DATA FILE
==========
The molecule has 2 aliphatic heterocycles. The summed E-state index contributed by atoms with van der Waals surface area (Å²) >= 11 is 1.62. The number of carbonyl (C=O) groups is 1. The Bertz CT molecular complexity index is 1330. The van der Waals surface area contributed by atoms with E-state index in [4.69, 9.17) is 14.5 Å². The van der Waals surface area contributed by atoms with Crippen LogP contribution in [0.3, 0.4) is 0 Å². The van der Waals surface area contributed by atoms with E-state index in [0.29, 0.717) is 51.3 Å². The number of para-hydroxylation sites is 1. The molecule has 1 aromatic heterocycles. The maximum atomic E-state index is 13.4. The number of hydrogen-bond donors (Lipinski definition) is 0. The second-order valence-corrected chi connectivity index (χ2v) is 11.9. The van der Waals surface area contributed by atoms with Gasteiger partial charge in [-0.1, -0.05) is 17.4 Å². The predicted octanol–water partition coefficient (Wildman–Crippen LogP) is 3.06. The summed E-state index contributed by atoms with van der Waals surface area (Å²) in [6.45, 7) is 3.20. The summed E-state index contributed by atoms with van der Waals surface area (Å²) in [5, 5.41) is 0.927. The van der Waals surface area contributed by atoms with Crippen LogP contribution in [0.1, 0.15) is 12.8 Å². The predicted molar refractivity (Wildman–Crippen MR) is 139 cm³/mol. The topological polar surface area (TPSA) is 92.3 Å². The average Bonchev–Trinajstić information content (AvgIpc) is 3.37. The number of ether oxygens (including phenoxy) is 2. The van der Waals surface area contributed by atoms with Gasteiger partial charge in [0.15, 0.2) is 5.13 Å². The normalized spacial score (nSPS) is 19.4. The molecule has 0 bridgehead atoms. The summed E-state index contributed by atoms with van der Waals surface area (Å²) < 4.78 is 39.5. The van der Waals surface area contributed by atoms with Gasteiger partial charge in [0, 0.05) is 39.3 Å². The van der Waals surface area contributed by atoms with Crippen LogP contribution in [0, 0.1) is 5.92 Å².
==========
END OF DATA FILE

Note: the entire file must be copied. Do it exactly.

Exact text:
The molecule has 2 aliphatic heterocycles. The summed E-state index contributed by atoms with van der Waals surface area (Å²) >= 11 is 1.62. The number of carbonyl (C=O) groups is 1. The Bertz CT molecular complexity index is 1330. The van der Waals surface area contributed by atoms with E-state index in [4.69, 9.17) is 14.5 Å². The van der Waals surface area contributed by atoms with Crippen LogP contribution in [0.3, 0.4) is 0 Å². The van der Waals surface area contributed by atoms with E-state index in [0.29, 0.717) is 51.3 Å². The number of para-hydroxylation sites is 1. The molecule has 1 aromatic heterocycles. The maximum atomic E-state index is 13.4. The number of hydrogen-bond donors (Lipinski definition) is 0. The second-order valence-corrected chi connectivity index (χ2v) is 11.9. The van der Waals surface area contributed by atoms with Gasteiger partial charge in [-0.1, -0.05) is 17.4 Å². The predicted octanol–water partition coefficient (Wildman–Crippen LogP) is 3.06. The summed E-state index contributed by atoms with van der Waals surface area (Å²) in [6.45, 7) is 3.20. The summed E-state index contributed by atoms with van der Waals surface area (Å²) in [5, 5.41) is 0.927. The van der Waals surface area contributed by atoms with Crippen LogP contribution in [0.1, 0.15) is 12.8 Å². The predicted molar refractivity (Wildman–Crippen MR) is 139 cm³/mol. The topological polar surface area (TPSA) is 92.3 Å². The average Bonchev–Trinajstić information content (AvgIpc) is 3.37. The number of ether oxygens (including phenoxy) is 2. The van der Waals surface area contributed by atoms with Gasteiger partial charge in [0.15, 0.2) is 5.13 Å². The normalized spacial score (nSPS) is 19.4. The molecule has 0 bridgehead atoms. The summed E-state index contributed by atoms with van der Waals surface area (Å²) < 4.78 is 39.5. The van der Waals surface area contributed by atoms with Gasteiger partial charge in [0, 0.05) is 39.3 Å². The van der Waals surface area contributed by atoms with Crippen LogP contribution in [0, 0.1) is 5.92 Å².